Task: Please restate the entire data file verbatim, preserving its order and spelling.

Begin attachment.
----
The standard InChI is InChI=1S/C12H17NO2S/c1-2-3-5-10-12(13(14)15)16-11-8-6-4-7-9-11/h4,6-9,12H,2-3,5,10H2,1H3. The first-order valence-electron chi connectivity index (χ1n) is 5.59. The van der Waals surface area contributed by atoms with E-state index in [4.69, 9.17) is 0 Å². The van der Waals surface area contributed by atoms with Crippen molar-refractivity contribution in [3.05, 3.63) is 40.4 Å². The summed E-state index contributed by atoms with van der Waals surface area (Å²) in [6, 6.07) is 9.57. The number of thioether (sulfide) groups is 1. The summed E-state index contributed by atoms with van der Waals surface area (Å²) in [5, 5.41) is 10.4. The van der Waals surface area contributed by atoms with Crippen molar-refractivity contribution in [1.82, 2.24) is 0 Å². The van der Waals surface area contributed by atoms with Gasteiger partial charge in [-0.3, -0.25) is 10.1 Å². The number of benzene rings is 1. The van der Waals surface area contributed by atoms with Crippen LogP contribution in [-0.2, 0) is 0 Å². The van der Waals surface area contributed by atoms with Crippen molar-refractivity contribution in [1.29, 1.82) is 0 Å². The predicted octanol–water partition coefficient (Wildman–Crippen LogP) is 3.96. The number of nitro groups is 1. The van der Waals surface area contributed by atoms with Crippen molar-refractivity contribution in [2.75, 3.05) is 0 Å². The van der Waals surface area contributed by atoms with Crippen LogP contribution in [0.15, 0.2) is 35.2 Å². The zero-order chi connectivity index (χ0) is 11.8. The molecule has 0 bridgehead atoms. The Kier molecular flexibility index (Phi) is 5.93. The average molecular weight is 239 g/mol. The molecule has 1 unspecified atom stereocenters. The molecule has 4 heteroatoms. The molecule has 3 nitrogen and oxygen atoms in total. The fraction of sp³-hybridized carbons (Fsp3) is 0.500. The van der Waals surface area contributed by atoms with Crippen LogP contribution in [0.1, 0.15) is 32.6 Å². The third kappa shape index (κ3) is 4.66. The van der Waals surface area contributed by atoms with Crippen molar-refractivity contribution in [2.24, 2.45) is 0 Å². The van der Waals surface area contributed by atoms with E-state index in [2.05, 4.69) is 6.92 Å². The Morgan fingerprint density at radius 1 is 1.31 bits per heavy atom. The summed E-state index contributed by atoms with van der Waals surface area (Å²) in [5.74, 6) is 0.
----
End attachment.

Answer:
The standard InChI is InChI=1S/C12H17NO2S/c1-2-3-5-10-12(13(14)15)16-11-8-6-4-7-9-11/h4,6-9,12H,2-3,5,10H2,1H3. The first-order valence-electron chi connectivity index (χ1n) is 5.59. The van der Waals surface area contributed by atoms with E-state index in [4.69, 9.17) is 0 Å². The van der Waals surface area contributed by atoms with Crippen molar-refractivity contribution in [3.05, 3.63) is 40.4 Å². The summed E-state index contributed by atoms with van der Waals surface area (Å²) in [6, 6.07) is 9.57. The number of thioether (sulfide) groups is 1. The summed E-state index contributed by atoms with van der Waals surface area (Å²) in [5, 5.41) is 10.4. The van der Waals surface area contributed by atoms with Crippen molar-refractivity contribution in [1.82, 2.24) is 0 Å². The van der Waals surface area contributed by atoms with Gasteiger partial charge in [-0.3, -0.25) is 10.1 Å². The number of benzene rings is 1. The van der Waals surface area contributed by atoms with Crippen LogP contribution in [-0.2, 0) is 0 Å². The van der Waals surface area contributed by atoms with Crippen molar-refractivity contribution in [1.29, 1.82) is 0 Å². The predicted octanol–water partition coefficient (Wildman–Crippen LogP) is 3.96. The number of nitro groups is 1. The van der Waals surface area contributed by atoms with Crippen molar-refractivity contribution in [2.75, 3.05) is 0 Å². The van der Waals surface area contributed by atoms with Crippen LogP contribution in [0.15, 0.2) is 35.2 Å². The zero-order chi connectivity index (χ0) is 11.8. The molecule has 0 bridgehead atoms. The Kier molecular flexibility index (Phi) is 5.93. The average molecular weight is 239 g/mol. The molecule has 1 unspecified atom stereocenters. The molecule has 4 heteroatoms. The molecule has 3 nitrogen and oxygen atoms in total. The fraction of sp³-hybridized carbons (Fsp3) is 0.500. The van der Waals surface area contributed by atoms with Crippen LogP contribution in [0.1, 0.15) is 32.6 Å². The third kappa shape index (κ3) is 4.66. The van der Waals surface area contributed by atoms with Crippen molar-refractivity contribution in [2.24, 2.45) is 0 Å². The van der Waals surface area contributed by atoms with E-state index in [2.05, 4.69) is 6.92 Å². The Morgan fingerprint density at radius 1 is 1.31 bits per heavy atom. The summed E-state index contributed by atoms with van der Waals surface area (Å²) in [5.74, 6) is 0.